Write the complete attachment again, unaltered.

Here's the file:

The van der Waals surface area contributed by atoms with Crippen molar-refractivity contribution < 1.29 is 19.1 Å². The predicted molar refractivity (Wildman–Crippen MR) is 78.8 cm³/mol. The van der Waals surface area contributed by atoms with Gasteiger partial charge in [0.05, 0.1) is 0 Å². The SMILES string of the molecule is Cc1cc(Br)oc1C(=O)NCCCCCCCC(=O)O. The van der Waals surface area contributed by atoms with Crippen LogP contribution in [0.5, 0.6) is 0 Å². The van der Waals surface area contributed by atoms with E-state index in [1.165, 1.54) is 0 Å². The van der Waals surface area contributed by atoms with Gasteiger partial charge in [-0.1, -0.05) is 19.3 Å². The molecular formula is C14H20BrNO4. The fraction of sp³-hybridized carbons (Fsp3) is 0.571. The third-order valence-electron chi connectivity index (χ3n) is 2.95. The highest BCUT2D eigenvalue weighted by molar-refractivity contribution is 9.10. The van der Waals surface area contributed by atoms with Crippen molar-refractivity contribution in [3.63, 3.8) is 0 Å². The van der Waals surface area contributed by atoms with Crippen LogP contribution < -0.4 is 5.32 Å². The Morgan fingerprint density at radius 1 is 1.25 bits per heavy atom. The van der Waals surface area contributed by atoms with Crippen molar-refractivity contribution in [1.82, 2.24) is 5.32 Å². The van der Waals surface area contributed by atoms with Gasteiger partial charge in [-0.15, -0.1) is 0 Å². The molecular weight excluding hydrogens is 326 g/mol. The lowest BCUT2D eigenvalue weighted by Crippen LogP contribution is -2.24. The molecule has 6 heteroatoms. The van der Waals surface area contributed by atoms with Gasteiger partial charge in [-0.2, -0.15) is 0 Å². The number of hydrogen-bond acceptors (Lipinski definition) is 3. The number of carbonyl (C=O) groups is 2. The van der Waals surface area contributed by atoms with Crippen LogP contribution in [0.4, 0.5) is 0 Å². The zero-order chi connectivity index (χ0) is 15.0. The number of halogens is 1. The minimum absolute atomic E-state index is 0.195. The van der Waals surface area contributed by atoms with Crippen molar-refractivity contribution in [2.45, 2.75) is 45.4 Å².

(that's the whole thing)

The van der Waals surface area contributed by atoms with Crippen molar-refractivity contribution < 1.29 is 19.1 Å². The predicted molar refractivity (Wildman–Crippen MR) is 78.8 cm³/mol. The van der Waals surface area contributed by atoms with Gasteiger partial charge in [0.05, 0.1) is 0 Å². The SMILES string of the molecule is Cc1cc(Br)oc1C(=O)NCCCCCCCC(=O)O. The van der Waals surface area contributed by atoms with Crippen LogP contribution in [0.5, 0.6) is 0 Å². The van der Waals surface area contributed by atoms with E-state index in [1.165, 1.54) is 0 Å². The van der Waals surface area contributed by atoms with Gasteiger partial charge in [-0.1, -0.05) is 19.3 Å². The molecular formula is C14H20BrNO4. The fraction of sp³-hybridized carbons (Fsp3) is 0.571. The third-order valence-electron chi connectivity index (χ3n) is 2.95. The highest BCUT2D eigenvalue weighted by molar-refractivity contribution is 9.10. The van der Waals surface area contributed by atoms with Crippen molar-refractivity contribution in [3.63, 3.8) is 0 Å². The van der Waals surface area contributed by atoms with Crippen LogP contribution < -0.4 is 5.32 Å². The Morgan fingerprint density at radius 1 is 1.25 bits per heavy atom. The van der Waals surface area contributed by atoms with Crippen molar-refractivity contribution in [1.82, 2.24) is 5.32 Å². The van der Waals surface area contributed by atoms with Gasteiger partial charge in [-0.15, -0.1) is 0 Å². The molecular weight excluding hydrogens is 326 g/mol. The lowest BCUT2D eigenvalue weighted by Crippen LogP contribution is -2.24. The molecule has 6 heteroatoms. The van der Waals surface area contributed by atoms with Gasteiger partial charge in [-0.2, -0.15) is 0 Å². The number of hydrogen-bond acceptors (Lipinski definition) is 3. The number of carbonyl (C=O) groups is 2. The van der Waals surface area contributed by atoms with Crippen LogP contribution in [0.4, 0.5) is 0 Å². The zero-order chi connectivity index (χ0) is 15.0. The number of halogens is 1. The minimum absolute atomic E-state index is 0.195. The van der Waals surface area contributed by atoms with Crippen molar-refractivity contribution in [2.45, 2.75) is 45.4 Å².